A RUNAWAY, A SOLDIER AND A SNOWBALL FIGHT (Iron Age Theatre): 2016 Fringe review 71


The story of historical icon, Crispus Attucks (JaRon Battle), the first fatality in the Boston Massacre, 1770, hence the American Revolution, is vibrantly reimagined and offered for reflection and fresh inquiry in Leah Lawler’s world premiere. Her dramatic dialogue brings to the fore the flavor of the era, including a sprinkling of colonial oaths, and manages to infuse some comedy within the tragedy. As directed by John Doyle, the staging of this fabulous Fringe piece plunges the audience into the dramatic action taking place all around them at Fergie’s Pub’s second story space, which acts as the infamous Green Dragon Tavern, and allows anyone over 21 to take a drink with Crispus and his stage companions: a newsboy, a British soldier, and Samuel Adams (all played by Ned Pryce). It’s nice being free to choose, something Crispus Attucks attempted at a particularly dangerous time in history.

JaRon Battle brings immense vitality, expressiveness, and warmth to the role of Crispus Attucks through his speech, movement and overall stage presence. Ned Pryce practically shapeshifts through his multiple characters, switching accents and attitudes with ease. His comedic side is seen, especially when as a lonely redcoat he recites Vogonic-like poetry to Crispus, whose reaction to it is also fabulous. Superb utilization of space, sound (Luke Moyer), and period costuming (Jenna Kuerzi and Rory Zummo), complete the feeling of being amidst a living, unfolding segment of history.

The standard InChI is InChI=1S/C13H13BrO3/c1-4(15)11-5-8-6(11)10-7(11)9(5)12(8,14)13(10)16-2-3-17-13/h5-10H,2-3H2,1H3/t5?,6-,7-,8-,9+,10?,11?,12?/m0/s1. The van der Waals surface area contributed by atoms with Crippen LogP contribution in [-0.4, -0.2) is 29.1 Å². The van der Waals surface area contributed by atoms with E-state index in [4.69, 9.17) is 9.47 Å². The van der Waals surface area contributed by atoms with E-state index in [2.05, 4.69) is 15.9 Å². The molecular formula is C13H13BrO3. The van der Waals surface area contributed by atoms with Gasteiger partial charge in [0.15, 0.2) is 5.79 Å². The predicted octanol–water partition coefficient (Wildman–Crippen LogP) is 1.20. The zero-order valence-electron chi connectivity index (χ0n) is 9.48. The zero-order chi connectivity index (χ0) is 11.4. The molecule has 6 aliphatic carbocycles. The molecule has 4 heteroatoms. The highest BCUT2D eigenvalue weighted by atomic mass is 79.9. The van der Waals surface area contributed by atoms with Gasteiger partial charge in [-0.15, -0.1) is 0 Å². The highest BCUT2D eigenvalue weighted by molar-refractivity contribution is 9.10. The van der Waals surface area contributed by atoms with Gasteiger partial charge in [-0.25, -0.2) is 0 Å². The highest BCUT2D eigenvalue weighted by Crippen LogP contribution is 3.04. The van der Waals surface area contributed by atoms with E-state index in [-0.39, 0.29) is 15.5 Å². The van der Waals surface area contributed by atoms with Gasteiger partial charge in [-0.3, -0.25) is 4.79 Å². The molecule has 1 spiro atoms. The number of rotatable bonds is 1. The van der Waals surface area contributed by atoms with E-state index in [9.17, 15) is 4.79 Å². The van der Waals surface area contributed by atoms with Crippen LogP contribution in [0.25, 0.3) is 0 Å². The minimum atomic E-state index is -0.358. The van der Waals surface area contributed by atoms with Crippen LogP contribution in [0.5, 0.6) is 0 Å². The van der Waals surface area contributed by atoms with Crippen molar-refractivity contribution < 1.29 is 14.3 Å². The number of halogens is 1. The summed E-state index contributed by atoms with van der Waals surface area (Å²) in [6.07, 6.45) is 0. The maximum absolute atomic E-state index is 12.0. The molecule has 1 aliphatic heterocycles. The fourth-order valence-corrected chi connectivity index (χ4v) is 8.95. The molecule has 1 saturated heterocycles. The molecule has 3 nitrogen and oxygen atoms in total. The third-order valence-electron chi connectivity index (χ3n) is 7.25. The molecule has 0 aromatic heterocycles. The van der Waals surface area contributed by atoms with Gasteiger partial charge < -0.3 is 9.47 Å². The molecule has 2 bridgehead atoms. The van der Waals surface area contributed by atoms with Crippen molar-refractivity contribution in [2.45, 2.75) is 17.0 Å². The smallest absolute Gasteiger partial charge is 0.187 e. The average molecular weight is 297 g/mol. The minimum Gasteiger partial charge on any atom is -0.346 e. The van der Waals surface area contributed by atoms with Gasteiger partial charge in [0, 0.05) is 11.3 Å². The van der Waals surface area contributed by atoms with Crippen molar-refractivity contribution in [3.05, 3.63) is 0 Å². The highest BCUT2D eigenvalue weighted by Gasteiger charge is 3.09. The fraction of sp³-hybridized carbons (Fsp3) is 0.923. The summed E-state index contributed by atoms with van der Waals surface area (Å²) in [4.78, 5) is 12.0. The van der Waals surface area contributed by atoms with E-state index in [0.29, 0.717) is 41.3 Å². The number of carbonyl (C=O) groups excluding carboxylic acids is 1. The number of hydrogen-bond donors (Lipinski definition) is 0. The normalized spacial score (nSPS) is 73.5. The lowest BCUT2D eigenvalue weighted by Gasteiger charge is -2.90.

[Iron Age Theatre at Fergies Pub, 1214 Sansom Street] September 14-24, 2016; fringearts.com/runaway-soldier-snowball-fight.

Run time 75 minutes, no intermission.



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About the author

Lisa Panzer

Lisa Panzer has worked for many years in theater not only as an actor, but as a director, dramaturg, technical director, lighting designer, stage crew, and roustabout. A few of her favorite past theatrical roles include: Liz Imbrie in Philadelphia Story, Maria in Lend Me a Tenor, Mrs. Tarpey in Spreading the News, Mollie Ralston in Mousetrap, Trinculo in The Tempest, Bernice Roth in Musical Comedy Murders of 1940 and Felicia Dantine in I Hate Hamlet. In addition to theatrical endeavors, Mz. Panzer has also worked as a background performer in television’s Cold Case, Invincible, The Happening, several television commercials, and has played various roles in independent films including Project 21 productions and other commercial acting venues. (See http://www.imdb.com/name/nm3355274/ for additonal information).